The tenants called the Warren office of Community Legal Aid Services. We scheduled meetings with the tenants, and those meetings were intense. The tenants were very angry that they might lose their Section 8 vouchers because they had been tricked by landlords whom most of them had trusted. Some had been tenants of these landlords for years. Most of the tenants received Supplemental Security Income disability benefits and could not afford to pay rent. Losing their housing choice vouchers could mean homelessness. As the case progressed, we held tense meetings of the group at the courthouse.
The housing authority held a pretermination hearing each for the tenants, and Community Legal Aid Services represented most of them. Because they had been tricked, the tenants received favorable decisions from the administrative law judge and did not lose their housing vouchers. But because the landlords had been barred from the Section 8 program, the tenants still had to move.
The tenants could not afford to pay rent to the landlords for their current homes without help from Section 8. Neither could they afford the land installment contract payments, which were the same monthly amount as their subsidized rents had been. The housing authority, Community Legal Aid Services, and even the landlords worked together to make sure the tenants could move and keep their subsidies. However, the landlords refused to return the tenants’ security deposits, and many of the tenants had to go to charities or borrow from family to raise the money to move and pay a security deposit.
While most of the tenants were able to move quickly, others had trouble finding housing. One tenant was recovering from major back surgery. Another had to trudge with her young children to a charity to receive a check to pay for a new rental deposit. A third lost her job because she moved off her children’s school bus route, and the school could not adjust the bus schedule to pick up her children at the new address until January. As a result, she had to drive her children to school for several weeks and had to give up her job. A fourth lost her job because she had to move too far from the coworker who had been giving her a ride. Many others had chronic illnesses or young children, and moving was a hardship. Nevertheless, all of the tenants kept their vouchers and moved.
The Terms of the Land Installment Contracts
The land installment contracts listed a sale price that the landlords had computed for the house being “sold.” Community Legal Aid Services had a volunteer compare the prices in the contracts to the values for these properties as listed in the county auditor’s records for property tax purposes. The value of the houses listed on the county website ranged from $8,800 to $41,500. The sale price on the land installment contracts ranged from $23,400 to $69,120. The home valued at $8,800 was “sold” via a land installment contract for $45,000.
The interest rate was 10 percent, and the contract payment was for interest only. The final payment on principal and interest was to be made within 36 to 56 months from the execution of the contract, or the contract would be void. Without winning the lottery or somehow gaining a large lump sum of money, our clients would never be able to fulfill the terms of such contracts.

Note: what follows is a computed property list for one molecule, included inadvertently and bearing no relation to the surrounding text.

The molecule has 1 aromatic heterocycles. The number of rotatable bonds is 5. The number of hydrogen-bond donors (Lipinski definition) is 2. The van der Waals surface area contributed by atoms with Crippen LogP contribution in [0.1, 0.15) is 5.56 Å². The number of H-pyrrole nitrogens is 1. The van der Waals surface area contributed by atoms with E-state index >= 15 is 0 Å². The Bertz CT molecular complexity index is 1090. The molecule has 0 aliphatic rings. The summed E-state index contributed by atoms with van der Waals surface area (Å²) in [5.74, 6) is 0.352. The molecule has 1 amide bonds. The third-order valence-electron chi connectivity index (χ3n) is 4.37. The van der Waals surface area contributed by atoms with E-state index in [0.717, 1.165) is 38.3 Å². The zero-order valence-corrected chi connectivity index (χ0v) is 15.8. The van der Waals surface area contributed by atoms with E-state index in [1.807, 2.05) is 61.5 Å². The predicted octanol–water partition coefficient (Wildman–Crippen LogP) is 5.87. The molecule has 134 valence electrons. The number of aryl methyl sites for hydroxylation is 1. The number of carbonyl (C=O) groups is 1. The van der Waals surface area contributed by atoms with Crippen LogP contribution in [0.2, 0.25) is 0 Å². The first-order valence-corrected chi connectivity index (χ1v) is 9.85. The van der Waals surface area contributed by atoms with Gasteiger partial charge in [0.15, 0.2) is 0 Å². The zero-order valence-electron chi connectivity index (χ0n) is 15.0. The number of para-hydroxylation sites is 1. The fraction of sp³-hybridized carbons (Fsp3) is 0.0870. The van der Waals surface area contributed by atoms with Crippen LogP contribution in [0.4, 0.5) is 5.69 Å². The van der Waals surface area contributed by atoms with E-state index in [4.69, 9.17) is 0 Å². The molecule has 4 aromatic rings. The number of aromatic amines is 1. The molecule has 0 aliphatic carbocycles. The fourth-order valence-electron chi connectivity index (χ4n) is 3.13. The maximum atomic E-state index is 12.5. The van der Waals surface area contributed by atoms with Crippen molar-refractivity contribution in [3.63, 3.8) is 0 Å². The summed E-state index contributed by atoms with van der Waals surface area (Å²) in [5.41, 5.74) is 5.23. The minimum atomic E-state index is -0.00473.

Under Ohio law, if a vendee pays on a land installment contract for five years or more and then falls behind on payments, a foreclosure action is required for the vendor to regain possession and title. But if the default is within the five-year period, the vendor can bring an action for “forfeiture and restitution,” which is an eviction action under Ohio Revised Code § 1923. To evict or forfeit is much easier than to foreclose because foreclosure requires a sheriff’s sale, and Ohio is a “judicial foreclosure” state. The term of our clients’ contracts was less than five years so that when the proud new “owners” did not comply with the term of the contracts, they could be evicted as if they were still tenants, and the landlords would keep all of the payments that the “owners” had made to that point.
Under a land installment contract, the tenants would be considered owners of their units, and the new inspection and registration ordinance would no longer apply to the landlords.
The contracts were signed in the first two weeks of August 2010 and referenced the master land contract. The statute on land installment contracts requires certain clauses to be included in the contracts, but some of those clauses do not appear in either the document signed by our clients or the master land contracts filed with the county. For example, the seller must provide evidence of title, and the contract must have a clause requiring the provision of an adequate deed when the contract is completed (Ohio Revised Code § 5313.02(A)(11), (12)). Neither of these clauses is present in either contractual document.
Furthermore, the master land contract says in its first paragraph that “(2) a copy of the Master Land Installment Contract form is furnished to the parties prior to execution of the Land Installment Contract” (emphasis added). None of our clients or any of the other victims that we interviewed received a copy of the master land contract. In fact, the “masters” were not recorded until August 23, 2010—days after the individual documents were “signed.”
Because the Trumbull Metropolitan Housing Authority barred the landlords from the housing voucher program, the landlords sued the housing authority and claimed that their rights were violated. The landlords argued that (1) they did not understand that the land installment contracts violated their housing assistance payments contracts; (2) the housing authority allows Section 8 tenants to purchase their units; and (3) they were following the bad legal advice of counsel. The trial court did not agree with any of these claims and in March 2012 found the termination to have been legal because the landlords had violated their contract with the housing authority. On behalf of 12 tenants who claimed various forms of damage, Community Legal Aid Services intervened as third-party plaintiffs against the landlords. The court granted the tenants’ motion to intervene, but the landlords filed no answer because the underlying case between them and the housing authority was decided soon after the motion to intervene was granted.